Jim Steinmeyer
Divider Home Divider Catalog Divider Profile Divider Creations Divider Newsletter Divider Contact Slice07
Spacer Spacer

BulletPublic Newsletter

BulletPublic Newsletter Archive

BulletClient Newsletter

BulletClient Newsletter Archive

Note: The client newsletter section is password protected.

Spring 2004


The long-awaited Disney-Cameron Mackintosh co-production will open on stage in Bristol, England this fall, then move to the West End for Christmas 2004. It's scheduled to open on Broadway for Christmas 2005. I've been signed to design the effects for Mary's "magic," several unusual (and challenging) effects that have integrated into the script. It's a great script and a beautiful design with all the well-known songs (and a few new ones, as well). The director is Sir Richard Eyre. The show's designer is Bob Crowley, and the choreographer is Matthew Bourne. I'm looking forward to my work on the production, because the end result will be a very magical show, on many levels.


The response and reviews for "Hiding the Elephant" has been really encouraging, and I appreciate all the interest in the book, from magicians as well as the "newcomers" to our mysterious little world. It made the February 2004 Book Sense 76 pick, and the L.A. Times Bestseller List for nonfiction. The book was reviewed by Teller in "The New York Times," and he wrote that "Hiding the Elephant" is

"'a loving celebration of the genius, glamour and gargantuan egos of stage magic from the mid-1800s to the 1920s, when the art was exploding with invention' Jim Steinmeyer knows the outside-in world of magic from the inside. He writes about events a century ago as vividly as if he had been there; and in a sense, he has been. No author has ever better conveyed the way the love of conjuring consumes a magician's life with magic's joys, terrors and longings."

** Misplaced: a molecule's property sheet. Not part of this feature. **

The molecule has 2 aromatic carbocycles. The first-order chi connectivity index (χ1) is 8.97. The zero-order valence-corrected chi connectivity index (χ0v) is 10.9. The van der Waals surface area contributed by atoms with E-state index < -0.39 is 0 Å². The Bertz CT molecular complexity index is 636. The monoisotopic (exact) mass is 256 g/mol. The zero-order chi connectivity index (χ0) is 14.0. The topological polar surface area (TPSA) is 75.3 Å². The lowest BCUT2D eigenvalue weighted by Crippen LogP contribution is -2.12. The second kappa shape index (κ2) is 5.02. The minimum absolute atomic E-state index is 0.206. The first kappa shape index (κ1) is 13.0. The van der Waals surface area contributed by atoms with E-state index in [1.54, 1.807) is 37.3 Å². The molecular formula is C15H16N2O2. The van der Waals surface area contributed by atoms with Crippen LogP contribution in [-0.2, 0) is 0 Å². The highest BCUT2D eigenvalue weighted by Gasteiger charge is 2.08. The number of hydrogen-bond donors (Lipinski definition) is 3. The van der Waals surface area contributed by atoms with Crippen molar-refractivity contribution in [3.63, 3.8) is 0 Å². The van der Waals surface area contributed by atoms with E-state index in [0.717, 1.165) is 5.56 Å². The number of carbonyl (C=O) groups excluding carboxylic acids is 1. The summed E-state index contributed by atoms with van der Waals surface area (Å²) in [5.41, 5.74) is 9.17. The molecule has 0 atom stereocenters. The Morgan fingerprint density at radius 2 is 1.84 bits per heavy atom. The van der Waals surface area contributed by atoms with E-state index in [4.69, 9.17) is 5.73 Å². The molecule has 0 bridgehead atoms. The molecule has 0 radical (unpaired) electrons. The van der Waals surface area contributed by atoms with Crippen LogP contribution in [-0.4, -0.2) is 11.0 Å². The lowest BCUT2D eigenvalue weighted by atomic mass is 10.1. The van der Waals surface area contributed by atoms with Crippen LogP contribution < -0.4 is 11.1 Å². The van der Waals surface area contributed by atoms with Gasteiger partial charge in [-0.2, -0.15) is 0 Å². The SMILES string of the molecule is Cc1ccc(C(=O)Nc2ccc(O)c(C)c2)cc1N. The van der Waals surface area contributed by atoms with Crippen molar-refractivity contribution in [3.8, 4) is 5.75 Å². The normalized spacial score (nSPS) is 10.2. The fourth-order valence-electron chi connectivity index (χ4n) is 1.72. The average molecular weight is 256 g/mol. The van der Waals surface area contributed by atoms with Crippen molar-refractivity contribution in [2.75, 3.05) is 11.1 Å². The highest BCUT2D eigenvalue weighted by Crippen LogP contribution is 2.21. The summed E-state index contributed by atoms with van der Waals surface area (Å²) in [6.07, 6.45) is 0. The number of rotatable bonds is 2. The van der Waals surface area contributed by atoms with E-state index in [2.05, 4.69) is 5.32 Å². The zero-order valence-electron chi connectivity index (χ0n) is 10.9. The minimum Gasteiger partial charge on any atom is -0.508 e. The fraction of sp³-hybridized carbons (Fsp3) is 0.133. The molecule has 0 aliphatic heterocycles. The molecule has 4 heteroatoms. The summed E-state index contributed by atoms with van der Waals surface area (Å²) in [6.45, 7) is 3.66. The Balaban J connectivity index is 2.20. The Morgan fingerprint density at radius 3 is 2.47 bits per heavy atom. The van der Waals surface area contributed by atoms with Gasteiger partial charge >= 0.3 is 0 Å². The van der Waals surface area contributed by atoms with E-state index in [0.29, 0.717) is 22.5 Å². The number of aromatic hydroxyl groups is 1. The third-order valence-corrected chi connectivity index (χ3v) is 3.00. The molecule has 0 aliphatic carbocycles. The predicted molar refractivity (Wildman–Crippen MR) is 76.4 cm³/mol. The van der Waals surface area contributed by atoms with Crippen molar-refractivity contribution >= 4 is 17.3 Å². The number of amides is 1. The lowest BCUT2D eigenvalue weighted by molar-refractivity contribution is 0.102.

Glen David Gold, author of the best-selling "Carter Beats the Devil," wrote,

"'Hiding the Elephant' is simply the finest, best-told, most graceful history of the Golden Age of magic I've ever read. It belongs on that elite shelf of historical explorations, like Longitude or the Professor and the Madman, which are so entertaining, so informative that the reader with no prior interest will feel educated and enthralled on every page. Ultimately, Jim pulls off the holy grail of scholarship: his terrific yarn will make novelists jealous."

"Hiding the Elephant" is still available in bookstores, from Amazon or in the Catalog section of this website. The paperback will be out this fall, as will the British edition, to be published by Heinemann. If you're interested in background to some of the stories in the book, click on the last newsletter (It's the Fall 2003 edition, in the archives, just to the left on this page.) Included in that newsletter is an interview with Guy Jarrett, recorded in the 1950s.


As part of the publicity for "Hiding the Elephant," I did a March 16 radio interview with Kitty Felde on KPCC-a Los Angeles NPR affiliate. You can click here and access their site with my archived interview.